That could mean that the market has now priced in a full recession, but uncertainty around inflation and interest rates might break the pattern, Sonders said.

"In the short-term, the market has become very reactionary. And that has a lot to do with the Fed," Sonders said.

— Jesse Pound

What executives are saying about inflation

Inflation was top of mind among executives speaking during earnings call in the past two weeks.

About two-thirds of companies in the S&P 500 that reported during the period had discussed the topic during their calls, according to an analysis of FactSet transcripts.

Executives largely agreed that inflation was hurting their companies. But they varied on when it would recede, with some saying it already has and others forecasting the second half of 2023.

"The environment clearly is still very inflationary with a lot of supply chain challenges across the industry," said Ramon Laguarta, chief executive of PepsiCo.

Read more about what executives had to say about inflation here.

— Alex Harring

JPMorgan's Kolanovic says China sell-off presents a buying opportunity

Wall Street's top strategist Marko Kolanovic believes the sell-off in Chinese stocks is disconnected from fundamentals, presenting a buying opportunity.

"China growth data surprised positively over the weekend, but their equity market is selling off strongly today," JPMorgan's Kolanovic, the bank's chief global markets strategist, said in a Monday afternoon note.

"We believe this is a good opportunity to add given an expected growth recovery, gradual COVID reopening, and monetary and fiscal stimulus. 3Q and 4Q earnings should confirm fundamentals remain anchored in resilient labor markets and COVID reopening," Kolanovic said.

The Invesco Golden Dragon China ETF, which tracks the Nasdaq Goldman Dragon China Index, plunged 20% at its lowest level Monday after Beijing tightened President Xi Jinping's grip on power, souring investor sentiment for non-state-driven companies.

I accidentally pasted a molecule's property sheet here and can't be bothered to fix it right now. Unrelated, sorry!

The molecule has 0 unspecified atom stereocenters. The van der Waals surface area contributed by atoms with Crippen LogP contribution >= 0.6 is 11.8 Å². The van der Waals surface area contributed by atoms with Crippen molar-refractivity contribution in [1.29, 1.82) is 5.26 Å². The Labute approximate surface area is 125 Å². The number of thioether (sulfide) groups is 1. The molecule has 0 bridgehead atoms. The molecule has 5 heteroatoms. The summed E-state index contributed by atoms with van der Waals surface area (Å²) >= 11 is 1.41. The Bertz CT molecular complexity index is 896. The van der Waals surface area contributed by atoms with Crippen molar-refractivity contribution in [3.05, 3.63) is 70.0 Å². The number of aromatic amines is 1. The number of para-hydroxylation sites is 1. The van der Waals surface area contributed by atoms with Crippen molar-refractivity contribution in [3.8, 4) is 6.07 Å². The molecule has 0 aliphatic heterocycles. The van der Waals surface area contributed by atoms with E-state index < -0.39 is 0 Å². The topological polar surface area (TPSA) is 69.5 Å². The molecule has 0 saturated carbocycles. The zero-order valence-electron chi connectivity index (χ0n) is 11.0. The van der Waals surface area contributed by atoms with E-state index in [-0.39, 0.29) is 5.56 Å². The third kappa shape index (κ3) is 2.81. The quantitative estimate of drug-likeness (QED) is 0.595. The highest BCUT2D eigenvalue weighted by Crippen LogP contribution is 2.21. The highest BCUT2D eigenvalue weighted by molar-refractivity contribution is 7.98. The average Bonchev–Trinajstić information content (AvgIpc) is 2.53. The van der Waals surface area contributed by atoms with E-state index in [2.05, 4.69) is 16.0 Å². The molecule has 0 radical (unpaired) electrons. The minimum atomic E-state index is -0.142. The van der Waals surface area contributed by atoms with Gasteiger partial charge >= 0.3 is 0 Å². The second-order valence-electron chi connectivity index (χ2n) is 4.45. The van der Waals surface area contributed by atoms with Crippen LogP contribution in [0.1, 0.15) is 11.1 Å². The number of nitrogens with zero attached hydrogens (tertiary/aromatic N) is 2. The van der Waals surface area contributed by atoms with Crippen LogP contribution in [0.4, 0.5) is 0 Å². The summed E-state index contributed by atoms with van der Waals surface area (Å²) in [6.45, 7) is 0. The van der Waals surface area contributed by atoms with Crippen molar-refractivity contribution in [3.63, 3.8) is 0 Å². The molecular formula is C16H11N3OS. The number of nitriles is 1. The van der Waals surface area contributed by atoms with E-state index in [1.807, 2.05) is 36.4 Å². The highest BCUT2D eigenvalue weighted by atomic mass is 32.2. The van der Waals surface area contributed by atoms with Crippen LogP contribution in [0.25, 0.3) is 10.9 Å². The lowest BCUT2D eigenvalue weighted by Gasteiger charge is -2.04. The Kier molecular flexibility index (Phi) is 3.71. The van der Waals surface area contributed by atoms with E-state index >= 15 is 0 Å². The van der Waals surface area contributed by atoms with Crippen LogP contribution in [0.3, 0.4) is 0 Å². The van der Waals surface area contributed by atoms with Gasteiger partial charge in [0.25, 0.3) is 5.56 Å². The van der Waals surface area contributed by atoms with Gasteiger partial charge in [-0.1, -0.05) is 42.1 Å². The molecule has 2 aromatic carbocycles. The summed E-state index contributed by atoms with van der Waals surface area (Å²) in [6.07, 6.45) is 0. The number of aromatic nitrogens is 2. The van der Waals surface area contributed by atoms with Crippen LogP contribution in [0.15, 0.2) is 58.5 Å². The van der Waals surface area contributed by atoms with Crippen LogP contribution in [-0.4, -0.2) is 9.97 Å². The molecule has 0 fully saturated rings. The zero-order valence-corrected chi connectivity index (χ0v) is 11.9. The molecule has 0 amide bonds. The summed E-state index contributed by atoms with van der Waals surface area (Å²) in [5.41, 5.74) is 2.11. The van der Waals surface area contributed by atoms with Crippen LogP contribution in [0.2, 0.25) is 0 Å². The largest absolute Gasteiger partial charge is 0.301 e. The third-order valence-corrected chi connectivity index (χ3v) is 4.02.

— Yun Li

Monday's 21 stocks in the S&P 500 at 52-week highs includes 81% at all-time highs

Twenty one stocks in the S&P 500 set new 52-week highs inside the first hour of trading Monday, and 81% of those (17 of 21) touched all-time highs. (One all-time high, Merck, and one 52-week high, Amgen, are also in the Dow):

The new SPX highs were:

  • AutoZone: Trading at all-time high levels going back to its 1991 IPO
  • Genuine Parts Company: All-time high going back to its 1948 IPO
  • O'Reilly Auto: All-time high back to 1993 IPO
  • ConocoPhillips: All-time high back to the merger between Conoco and Phillips Petroleum in 2002
  • Hess: All-time high back to merger with Cletrac and public listing on NYSE in 1962
  • SLB: Highest since Nov. 2018
  • Exxon: All-time high going back to when it was listed on NYSE in 1920
  • Globe Life: All-time high since Torchmark Corp. was initially formed in 1980
  • Principal Financial: All-time high since 2001 IPO
  • W.R. Berkley: All-time high since it went public in early 1970's
  • Amgen: Highest since May, 2021
  • Cardinal Health: Highest since Jan. 2018
  • Cigna: All-time high going back to 1972 IPO
  • Humana: All-time high going back IPO as Extendicare in 1968 (renamed Humana in 1974)
  • Eli Lilly: All-time going back to 1952 when offered first public shares 
  • McKesson: All-time high back through CNBC history to 1983
  • Molina Healthcare: All-time high back to 2003 IPO
  • Merck: All-time high back through CNBC history to 1978
  • Vertex Pharma: All-time high back to 1991 IPO
  • Huntington Ingalls: Highest since Feb. 2020
  • Northrop Grumman: All-time high going back to merger between Northrop Aircraft and Grumman Aerospace in 1994